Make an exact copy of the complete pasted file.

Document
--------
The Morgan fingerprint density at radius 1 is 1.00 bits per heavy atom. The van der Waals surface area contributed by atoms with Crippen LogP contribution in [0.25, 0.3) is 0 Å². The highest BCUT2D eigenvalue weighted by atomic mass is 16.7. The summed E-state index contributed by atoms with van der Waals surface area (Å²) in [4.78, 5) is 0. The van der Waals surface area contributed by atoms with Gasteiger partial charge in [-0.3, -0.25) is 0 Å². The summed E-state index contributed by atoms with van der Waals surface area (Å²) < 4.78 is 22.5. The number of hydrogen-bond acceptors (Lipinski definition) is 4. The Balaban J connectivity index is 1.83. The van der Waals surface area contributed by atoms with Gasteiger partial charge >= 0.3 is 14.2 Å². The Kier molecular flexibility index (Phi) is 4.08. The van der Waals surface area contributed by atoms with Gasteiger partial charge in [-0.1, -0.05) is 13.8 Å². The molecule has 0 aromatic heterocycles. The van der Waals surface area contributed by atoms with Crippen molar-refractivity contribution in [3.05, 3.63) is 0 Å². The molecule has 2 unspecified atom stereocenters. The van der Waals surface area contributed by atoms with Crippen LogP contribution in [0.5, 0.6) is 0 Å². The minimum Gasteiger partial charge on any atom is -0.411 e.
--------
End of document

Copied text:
The Morgan fingerprint density at radius 1 is 1.00 bits per heavy atom. The van der Waals surface area contributed by atoms with Crippen LogP contribution in [0.25, 0.3) is 0 Å². The highest BCUT2D eigenvalue weighted by atomic mass is 16.7. The summed E-state index contributed by atoms with van der Waals surface area (Å²) in [4.78, 5) is 0. The van der Waals surface area contributed by atoms with Gasteiger partial charge in [-0.3, -0.25) is 0 Å². The summed E-state index contributed by atoms with van der Waals surface area (Å²) < 4.78 is 22.5. The number of hydrogen-bond acceptors (Lipinski definition) is 4. The Balaban J connectivity index is 1.83. The van der Waals surface area contributed by atoms with Gasteiger partial charge >= 0.3 is 14.2 Å². The Kier molecular flexibility index (Phi) is 4.08. The van der Waals surface area contributed by atoms with Gasteiger partial charge in [-0.1, -0.05) is 13.8 Å². The molecule has 0 aromatic heterocycles. The van der Waals surface area contributed by atoms with Crippen molar-refractivity contribution in [3.05, 3.63) is 0 Å². The molecule has 2 unspecified atom stereocenters. The van der Waals surface area contributed by atoms with Crippen LogP contribution in [0.5, 0.6) is 0 Å². The minimum Gasteiger partial charge on any atom is -0.411 e.